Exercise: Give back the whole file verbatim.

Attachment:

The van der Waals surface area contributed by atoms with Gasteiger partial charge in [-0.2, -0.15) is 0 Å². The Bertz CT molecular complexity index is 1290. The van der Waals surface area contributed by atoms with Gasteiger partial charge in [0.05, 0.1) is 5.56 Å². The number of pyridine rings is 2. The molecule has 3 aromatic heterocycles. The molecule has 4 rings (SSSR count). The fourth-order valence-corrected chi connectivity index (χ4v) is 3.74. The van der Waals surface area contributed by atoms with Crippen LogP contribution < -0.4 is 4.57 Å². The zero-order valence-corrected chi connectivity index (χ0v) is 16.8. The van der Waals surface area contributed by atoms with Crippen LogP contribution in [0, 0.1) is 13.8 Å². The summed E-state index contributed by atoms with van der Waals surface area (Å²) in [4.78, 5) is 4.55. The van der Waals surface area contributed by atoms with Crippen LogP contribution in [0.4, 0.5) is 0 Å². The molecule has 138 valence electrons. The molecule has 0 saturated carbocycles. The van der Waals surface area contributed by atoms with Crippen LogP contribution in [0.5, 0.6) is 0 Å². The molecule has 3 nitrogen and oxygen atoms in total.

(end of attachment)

The van der Waals surface area contributed by atoms with Gasteiger partial charge in [-0.2, -0.15) is 0 Å². The Bertz CT molecular complexity index is 1290. The van der Waals surface area contributed by atoms with Gasteiger partial charge in [0.05, 0.1) is 5.56 Å². The number of pyridine rings is 2. The molecule has 3 aromatic heterocycles. The molecule has 4 rings (SSSR count). The fourth-order valence-corrected chi connectivity index (χ4v) is 3.74. The van der Waals surface area contributed by atoms with Crippen LogP contribution < -0.4 is 4.57 Å². The zero-order valence-corrected chi connectivity index (χ0v) is 16.8. The van der Waals surface area contributed by atoms with Crippen LogP contribution in [0, 0.1) is 13.8 Å². The summed E-state index contributed by atoms with van der Waals surface area (Å²) in [4.78, 5) is 4.55. The van der Waals surface area contributed by atoms with Crippen LogP contribution in [0.4, 0.5) is 0 Å². The molecule has 138 valence electrons. The molecule has 0 saturated carbocycles. The van der Waals surface area contributed by atoms with Crippen LogP contribution in [0.5, 0.6) is 0 Å². The molecule has 3 nitrogen and oxygen atoms in total.